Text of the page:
« January 2007 Table of Contents
One Man's Opinion: Christmas cheer on the bayou
By Peter Redmayne
January 01, 2007
There was plenty of cheer among seafood companies in the
southeastern United States this holiday season. The first round
of antidumping monies began flowing into the pockets of the
companies that had claimed injury from the flood of imported
shrimp (see Newsline this issue, p. 10).
Under the Byrd Amendment, which was passed in 2000, tariffs
from antidumping petitions go to the U.S. producers that
supported the original trade action. Prior to the Byrd
Amendment, the money went to Uncle Sam. In the case of shrimp
tariffs, there's a lot of money to spread around, since the
dumping duties haven't curbed the flood of imported shrimp,
which is closing in on $4 billion a year.
The government was expected to distribute about $100 million
in duties to the southern shrimp industry in 2006. It's no
surprise that there has been controversy.
The first issue is the legitimacy of the claims. Keep in
mind the Byrd money is being distributed by the same federal
government accused of squandering more than $1 billion on
fraudulent claims associated with Hurricane Katrina.
The Southern Shrimp Alliance, which filed the antidumping
petition on behalf of the domestic shrimp industry, has
complained to customs that it suspects a lot of fishy claims.
Since customs admittedly hasn't verified the claims, this is
hardly surprising, human nature being what it is.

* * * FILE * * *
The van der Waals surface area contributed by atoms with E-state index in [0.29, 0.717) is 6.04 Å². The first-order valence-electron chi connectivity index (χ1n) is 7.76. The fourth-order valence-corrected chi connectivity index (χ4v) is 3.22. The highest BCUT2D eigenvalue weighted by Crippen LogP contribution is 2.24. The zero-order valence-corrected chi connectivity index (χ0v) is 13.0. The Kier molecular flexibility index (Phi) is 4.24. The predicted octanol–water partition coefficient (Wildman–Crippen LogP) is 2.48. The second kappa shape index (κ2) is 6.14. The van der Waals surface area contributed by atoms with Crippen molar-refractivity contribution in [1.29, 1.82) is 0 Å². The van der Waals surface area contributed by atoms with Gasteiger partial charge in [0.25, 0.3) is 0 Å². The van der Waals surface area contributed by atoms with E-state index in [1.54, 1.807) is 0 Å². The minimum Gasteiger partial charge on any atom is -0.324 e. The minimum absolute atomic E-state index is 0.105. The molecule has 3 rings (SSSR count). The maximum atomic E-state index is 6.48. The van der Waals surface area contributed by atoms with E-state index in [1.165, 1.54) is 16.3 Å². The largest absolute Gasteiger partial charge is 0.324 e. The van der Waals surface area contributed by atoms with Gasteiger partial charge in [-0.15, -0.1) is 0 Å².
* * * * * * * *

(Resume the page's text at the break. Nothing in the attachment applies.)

The second issue is over who's getting the money. According
to one analysis, 57 percent of the monies being distributed are
going to just 20 companies, mostly shrimp packers.
Most of these disbursements range from $1 million to $3
million, not a bad payday in the fish business, especially when
you consider there's more money coming. While there's little
doubt that shrimpers have been hurt by falling shrimp prices,
some people question whether processors are in the same
Processors work on margins and volume. Despite the rise in
imports, U.S. shrimp catches have been relatively stable.
Typically, processors react to market prices by lowering (or
raising) the price they pay for raw material. As a result, they
can preserve their margin and - if they have enough volume
running through their plant - make a decent profit. In
addition, some Gulf shrimp processors have relied on cheap
imported shrimp to boost sales.
Although the SSA maintains the Byrd monies "are vital to the
recovery of the U.S. shrimp industry," it's hard to see how the
millions going to processors will help shrimp fishermen deal
with the reality that shrimp prices are unlikely to ever
recover in an age of cheap farmed shrimp.
Also, the shrimp industry can't count on the Byrd money much
longer. The World Trade Organization ruled the amendment was
not consistent with U.S. trade obligations as a WTO member.
After a number of WTO nations took retaliatory trade ac t ions
because of Byrd, President Bush signed legislation repealing
it. Still, duties collected through September 2007 will be
So for some fortunate few in the Gulf seafood industry,
Christmas came early and the party will last for most of next
Contributing Editor Peter Redmayne lives in Seattle